Iceland Mag

7 Reykjavik

Iceland Mag

Travel

Coast Guard boards whaling boats suspected of illegal “whaling tourism”

By Staff

  • Sperm Whale Authorities are investigating whether whale hunters are engaging in illegal "whaling tourism", charging customers for "whale watching" trips onboard whaling vessels. Photo/Már Höskuldsson.

The Coast Guard boarded whaling vessels on two occasions last week on suspicion the boats were transporting passengers. The Metropolitan Police similarly boarded a whaling vessel in the harbour in Hafnarfjörður, a municipality in the Capital region, south of Reykjavík to investigate suspicion the whaling vessel had been transporting passengers in violation of the law. María Björk Gunnarsdóttir, a spokesman for IceWhale the Icelandic Whale Watching Association believes the whaling companies are engaged in illegal “whaling tourism”.

Illegal passengers onboard whaling boats
The local newspaper Fréttatíminn reports that a spokesman for the Coast Guard has confirmed that on three separate occasions during last week authorities boarded whaling vessels. On two occasions by South-West Iceland by the coast guard and then on Friday night, when the Metropolitan Police boarded a whaling boat in Hafnarfjörður. In all cases the authorities were investigating suspicion the vessels were carrying illegal passengers. “I can confirm that in every case the boats were carrying people who were not members of the crew,” the spokesman told Fréttatíminn. The authorities are now investigating whether laws were broken.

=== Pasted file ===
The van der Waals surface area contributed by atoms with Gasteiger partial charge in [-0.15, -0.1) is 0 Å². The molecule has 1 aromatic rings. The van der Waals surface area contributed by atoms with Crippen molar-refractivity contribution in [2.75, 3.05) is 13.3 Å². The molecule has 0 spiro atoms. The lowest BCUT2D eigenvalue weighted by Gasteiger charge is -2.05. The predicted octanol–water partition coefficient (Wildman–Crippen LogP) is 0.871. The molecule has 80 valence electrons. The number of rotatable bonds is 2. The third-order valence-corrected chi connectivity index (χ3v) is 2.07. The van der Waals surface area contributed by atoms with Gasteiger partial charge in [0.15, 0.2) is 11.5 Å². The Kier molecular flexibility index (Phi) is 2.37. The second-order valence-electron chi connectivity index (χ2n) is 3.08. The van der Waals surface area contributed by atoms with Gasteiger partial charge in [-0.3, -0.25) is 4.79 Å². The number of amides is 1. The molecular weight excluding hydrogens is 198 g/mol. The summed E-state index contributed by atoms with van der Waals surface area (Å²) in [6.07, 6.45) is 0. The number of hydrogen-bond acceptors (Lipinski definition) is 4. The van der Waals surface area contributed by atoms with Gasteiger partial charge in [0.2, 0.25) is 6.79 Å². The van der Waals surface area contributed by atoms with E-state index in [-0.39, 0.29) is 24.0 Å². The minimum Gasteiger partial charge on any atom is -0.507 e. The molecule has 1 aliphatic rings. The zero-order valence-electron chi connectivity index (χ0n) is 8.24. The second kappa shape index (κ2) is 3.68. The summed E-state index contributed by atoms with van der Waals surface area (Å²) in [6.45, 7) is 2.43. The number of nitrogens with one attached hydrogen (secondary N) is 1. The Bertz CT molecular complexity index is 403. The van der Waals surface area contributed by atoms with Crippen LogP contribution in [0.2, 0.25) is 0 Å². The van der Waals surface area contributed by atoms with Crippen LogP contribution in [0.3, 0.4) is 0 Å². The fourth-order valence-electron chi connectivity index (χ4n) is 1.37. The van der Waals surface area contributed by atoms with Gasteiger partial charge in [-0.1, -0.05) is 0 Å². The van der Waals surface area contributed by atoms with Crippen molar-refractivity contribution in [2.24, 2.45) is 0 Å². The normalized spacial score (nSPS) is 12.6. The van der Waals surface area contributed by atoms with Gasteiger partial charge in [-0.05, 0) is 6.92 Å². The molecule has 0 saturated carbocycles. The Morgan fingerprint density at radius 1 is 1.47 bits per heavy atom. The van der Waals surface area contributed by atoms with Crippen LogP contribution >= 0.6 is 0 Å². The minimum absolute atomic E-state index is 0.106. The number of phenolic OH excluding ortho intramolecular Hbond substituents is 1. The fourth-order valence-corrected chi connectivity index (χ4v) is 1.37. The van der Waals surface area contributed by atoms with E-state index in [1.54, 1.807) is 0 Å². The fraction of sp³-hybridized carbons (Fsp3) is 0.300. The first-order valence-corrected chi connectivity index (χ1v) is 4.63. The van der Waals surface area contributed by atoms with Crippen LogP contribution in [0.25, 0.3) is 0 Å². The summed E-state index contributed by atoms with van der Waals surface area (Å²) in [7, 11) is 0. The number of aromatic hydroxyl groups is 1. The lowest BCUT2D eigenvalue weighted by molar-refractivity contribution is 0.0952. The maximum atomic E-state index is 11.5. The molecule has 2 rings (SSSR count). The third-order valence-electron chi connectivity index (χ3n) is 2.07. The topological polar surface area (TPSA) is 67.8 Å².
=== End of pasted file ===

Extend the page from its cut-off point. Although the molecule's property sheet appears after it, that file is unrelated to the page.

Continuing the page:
Boats carrying paying passengers must pass an inspection, all crewmembers have to have been specifically trained to assist passengers in case of an accident at sea and the boat and every passenger must be insured. The whaling boats and their crews are not certified for carrying passengers, nor do they carry the requisite insurance.

“Whaling tourism”
A few years ago Icelandic minke whale hunters discussed offering tours where travellers could participate in whale hunting trips, watching as whales were hunted and killed. María, who monitored the travels of the whaling boat on the Marine Traffic website, told Fréttatíminn she doubted any animals were killed during the voyage on Friday as it is illegal to “turning the killing of animals into entertainment” as Fréttatíminn puts it.

“We at the whale watching federation would of course prefer that the whaling vessels were used for sightseeing tours than to hunt whales, but this is a question of having the correct permits.”

She adds that the fact that whalers are moving into tourism as a side employment suggests minke whale hunting is not profitable on its own.

According to a post to a Facebook group of employees in the Icelandic tourism industry the travellers on-board the whaling vessel which was boarded on Friday were Eastern European, and they were being picked up by a vehicle from a travel company specializing in luxury travel and servicing wealthier travellers. 

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